Having established the reasonable hourly rates for the legal work provided to Plaintiff, the Court must multiply these rates by the number of hours that were reasonably expended in this case. Before this can be done, the Court must verify that the work that was performed was reasonably necessary and subtract any time spent on unnecessary work from the total number of hours submitted by Plaintiff. Plaintiff, as the party seeking an award of attorney fees, bears the responsibility of properly documenting the hours it claims. Loos, 731 F.Supp.2d at 1330. Generalized statements for the hours its attorneys worked are not enough. Id.

Reviewing the records submitted by Plaintiff shows that much of the work for which it seeks attorney fees was unnecessary, not legal in nature, or insufficiently described as to allow the Court to determine whether it was reasonable. In reviewing fee applications, courts should not award fees for hours that are “excessive, redundant, or otherwise unnecessary.” ACLU of Ga., 168 F.3d at 428 (internal citation and quotation omitted). Courts should also deny attorney fees for work that is “purely clerical in nature, such as contacting court reporters, and mailing, filing, and delivering documents….” Montgomery v. Fla. First Fin. Group, Inc., No. 6:06-cv-1639-Orl-31KRS, 2008 WL 3540374, at *13 (M.D. Fla. Aug. 12, 2008). The work of a paralegal is “recoverable only to the extent the paralegal performs work traditionally done by an attorney.” Miller v. Kenworth of Dothan, Inc., 117 F.Supp.2d 1247, 1258 (M.D. Ala. 2000) (internal citation and quotation omitted). Courts should closely scrutinize “block billing, ” in which an attorney accounts for multiple tasks in a single block of time, because this practice makes it more difficult to determine whether the time spent on each discrete task was reasonable. Ceres Envtl. Servs., Inc. v. Colonel McCrary Trucking, LLC, 476 F. App’x 198, 203 (11th Cir. 2012).

A. Darin L. Brooks – Attorney

A number of hours submitted for Brooks were not reasonably expended on legal work. On September 11, 2012, Brooks billed 0.3 hours for “Address issues regarding local counsel and strategy” and 0.2 hours for “Confer with potential local counsel.” Then, on October 8, 2012, he spent 0.1 hours on “Address local counsel issues.” The work on October 8 seems redundant of the work done on September 11, so 0.1 hours will be deducted from Brooks’ hours. The Court also finds unnecessary the 0.2 hours Brooks spent on September 10, 2014 in “Review[ing] summary judgment order granting P66 summary judgment and outlin[ing] next steps.” Another attorney had already performed similar work. Multiplying the trimmed time by Brooks’ hourly rate results in $67.50 being taken from Plaintiff’s requested attorney fees.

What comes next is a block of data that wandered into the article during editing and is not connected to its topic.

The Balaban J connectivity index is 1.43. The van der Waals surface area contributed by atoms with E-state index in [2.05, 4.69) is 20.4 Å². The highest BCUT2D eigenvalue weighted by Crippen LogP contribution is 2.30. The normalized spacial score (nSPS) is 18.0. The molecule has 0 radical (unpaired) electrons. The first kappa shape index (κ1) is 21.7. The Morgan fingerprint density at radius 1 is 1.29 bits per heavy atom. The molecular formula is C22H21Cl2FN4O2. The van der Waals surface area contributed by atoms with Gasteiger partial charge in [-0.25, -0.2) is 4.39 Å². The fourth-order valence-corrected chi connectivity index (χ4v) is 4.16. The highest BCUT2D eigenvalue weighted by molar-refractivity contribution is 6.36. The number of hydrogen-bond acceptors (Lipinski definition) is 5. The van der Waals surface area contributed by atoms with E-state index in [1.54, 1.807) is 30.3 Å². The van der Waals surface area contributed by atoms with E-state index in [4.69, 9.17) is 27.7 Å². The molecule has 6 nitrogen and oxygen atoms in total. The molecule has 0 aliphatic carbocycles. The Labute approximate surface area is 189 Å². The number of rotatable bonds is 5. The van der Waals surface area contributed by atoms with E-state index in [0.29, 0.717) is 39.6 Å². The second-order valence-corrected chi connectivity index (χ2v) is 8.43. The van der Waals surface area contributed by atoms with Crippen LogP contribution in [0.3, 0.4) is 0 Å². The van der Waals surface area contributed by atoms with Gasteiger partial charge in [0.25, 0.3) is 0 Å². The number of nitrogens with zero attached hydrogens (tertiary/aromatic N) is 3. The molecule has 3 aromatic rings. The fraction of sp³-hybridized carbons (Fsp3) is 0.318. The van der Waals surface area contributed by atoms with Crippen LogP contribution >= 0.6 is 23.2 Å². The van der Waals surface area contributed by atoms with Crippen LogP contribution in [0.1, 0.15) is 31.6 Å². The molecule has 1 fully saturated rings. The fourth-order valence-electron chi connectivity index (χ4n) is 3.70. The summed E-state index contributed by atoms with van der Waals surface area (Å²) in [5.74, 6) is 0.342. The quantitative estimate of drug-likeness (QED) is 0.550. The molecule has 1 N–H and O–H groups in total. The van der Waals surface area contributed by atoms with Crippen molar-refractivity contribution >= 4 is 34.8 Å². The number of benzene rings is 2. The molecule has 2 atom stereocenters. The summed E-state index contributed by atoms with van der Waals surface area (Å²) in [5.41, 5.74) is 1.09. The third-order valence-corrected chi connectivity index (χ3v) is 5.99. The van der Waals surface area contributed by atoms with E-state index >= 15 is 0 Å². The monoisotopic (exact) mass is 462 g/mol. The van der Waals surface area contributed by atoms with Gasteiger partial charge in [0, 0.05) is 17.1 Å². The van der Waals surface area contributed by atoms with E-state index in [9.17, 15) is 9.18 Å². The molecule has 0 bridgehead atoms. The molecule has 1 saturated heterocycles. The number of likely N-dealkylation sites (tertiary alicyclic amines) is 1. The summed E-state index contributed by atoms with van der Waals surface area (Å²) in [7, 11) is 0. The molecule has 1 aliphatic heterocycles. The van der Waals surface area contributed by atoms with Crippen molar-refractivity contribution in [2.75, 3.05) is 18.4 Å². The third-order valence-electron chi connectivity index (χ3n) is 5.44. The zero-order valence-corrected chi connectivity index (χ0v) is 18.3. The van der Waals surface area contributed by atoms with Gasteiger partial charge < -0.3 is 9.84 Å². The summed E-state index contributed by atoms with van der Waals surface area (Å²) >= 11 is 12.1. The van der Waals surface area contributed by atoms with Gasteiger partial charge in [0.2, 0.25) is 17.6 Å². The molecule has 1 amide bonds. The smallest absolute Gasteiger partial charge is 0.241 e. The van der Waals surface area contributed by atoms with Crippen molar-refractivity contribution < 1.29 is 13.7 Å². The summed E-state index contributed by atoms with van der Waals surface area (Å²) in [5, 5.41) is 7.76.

B. John G. George, Jr. – Attorney

The hours submitted for John G. George, Jr. (“George”) must also be cut. George provided such scant information for many of his time entries that the Court cannot determine if this work was reasonably necessary for this case and, therefore, refuses to award Plaintiff attorney fees based on this work. On February 16, 2012, George used block billing to describe 1.4 hours supposedly spent on this case and then redacted many of the words describing his work. Because the Court is unable to determine what George was doing, it trims this entry by 1.0 hour. An additional 5.3 hours are eliminated from Plaintiff’s claimed hours because the redaction of information in other time entries for George makes it impossible to verify that this work was necessary. The Court also cuts 0.6 hours from December 16, 2013 because George was not doing legal work.[4]

The time entries submitted by Plaintiff portray George as having devoted considerable time to “Update collection docket spreadsheet” and related activities.[5] Plaintiff was certainly not collecting money from Defendants during this period. Because the Court fails to see how this time was ...